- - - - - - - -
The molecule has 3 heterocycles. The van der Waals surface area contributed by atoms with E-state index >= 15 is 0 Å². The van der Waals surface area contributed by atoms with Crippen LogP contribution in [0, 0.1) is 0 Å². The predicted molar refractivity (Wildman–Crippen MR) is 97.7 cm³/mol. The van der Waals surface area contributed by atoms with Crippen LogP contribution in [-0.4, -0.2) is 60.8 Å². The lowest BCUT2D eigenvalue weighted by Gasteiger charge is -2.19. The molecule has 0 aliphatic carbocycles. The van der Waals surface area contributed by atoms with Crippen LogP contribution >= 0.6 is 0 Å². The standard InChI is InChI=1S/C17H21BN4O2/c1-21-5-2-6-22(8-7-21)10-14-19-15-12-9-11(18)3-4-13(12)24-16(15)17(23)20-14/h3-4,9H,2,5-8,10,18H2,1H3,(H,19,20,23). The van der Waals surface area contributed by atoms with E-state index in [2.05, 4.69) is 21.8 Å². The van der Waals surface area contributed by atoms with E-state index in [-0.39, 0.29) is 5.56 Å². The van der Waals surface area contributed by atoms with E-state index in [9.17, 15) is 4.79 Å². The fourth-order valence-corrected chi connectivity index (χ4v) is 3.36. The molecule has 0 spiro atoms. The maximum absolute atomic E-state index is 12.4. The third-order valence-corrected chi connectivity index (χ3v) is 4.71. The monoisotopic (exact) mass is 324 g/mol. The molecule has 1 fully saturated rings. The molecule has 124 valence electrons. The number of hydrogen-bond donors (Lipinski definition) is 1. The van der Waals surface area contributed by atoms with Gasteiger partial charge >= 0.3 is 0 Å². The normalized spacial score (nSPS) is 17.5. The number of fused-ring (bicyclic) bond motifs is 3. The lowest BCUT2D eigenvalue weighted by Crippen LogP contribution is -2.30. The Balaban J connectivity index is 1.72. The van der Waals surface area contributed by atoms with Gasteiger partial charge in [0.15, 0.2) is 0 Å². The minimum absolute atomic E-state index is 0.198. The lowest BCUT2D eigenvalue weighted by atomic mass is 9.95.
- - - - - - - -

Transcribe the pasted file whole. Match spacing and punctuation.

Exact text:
The molecule has 3 heterocycles. The van der Waals surface area contributed by atoms with E-state index >= 15 is 0 Å². The van der Waals surface area contributed by atoms with Crippen LogP contribution in [0, 0.1) is 0 Å². The predicted molar refractivity (Wildman–Crippen MR) is 97.7 cm³/mol. The van der Waals surface area contributed by atoms with Crippen LogP contribution in [-0.4, -0.2) is 60.8 Å². The lowest BCUT2D eigenvalue weighted by Gasteiger charge is -2.19. The molecule has 0 aliphatic carbocycles. The van der Waals surface area contributed by atoms with Crippen LogP contribution >= 0.6 is 0 Å². The standard InChI is InChI=1S/C17H21BN4O2/c1-21-5-2-6-22(8-7-21)10-14-19-15-12-9-11(18)3-4-13(12)24-16(15)17(23)20-14/h3-4,9H,2,5-8,10,18H2,1H3,(H,19,20,23). The van der Waals surface area contributed by atoms with E-state index in [2.05, 4.69) is 21.8 Å². The van der Waals surface area contributed by atoms with E-state index in [-0.39, 0.29) is 5.56 Å². The van der Waals surface area contributed by atoms with E-state index in [9.17, 15) is 4.79 Å². The fourth-order valence-corrected chi connectivity index (χ4v) is 3.36. The molecule has 0 spiro atoms. The maximum absolute atomic E-state index is 12.4. The third-order valence-corrected chi connectivity index (χ3v) is 4.71. The monoisotopic (exact) mass is 324 g/mol. The molecule has 1 fully saturated rings. The molecule has 124 valence electrons. The number of hydrogen-bond donors (Lipinski definition) is 1. The van der Waals surface area contributed by atoms with Gasteiger partial charge >= 0.3 is 0 Å². The normalized spacial score (nSPS) is 17.5. The number of fused-ring (bicyclic) bond motifs is 3. The lowest BCUT2D eigenvalue weighted by Crippen LogP contribution is -2.30. The Balaban J connectivity index is 1.72. The van der Waals surface area contributed by atoms with Gasteiger partial charge in [0.15, 0.2) is 0 Å². The minimum absolute atomic E-state index is 0.198. The lowest BCUT2D eigenvalue weighted by atomic mass is 9.95.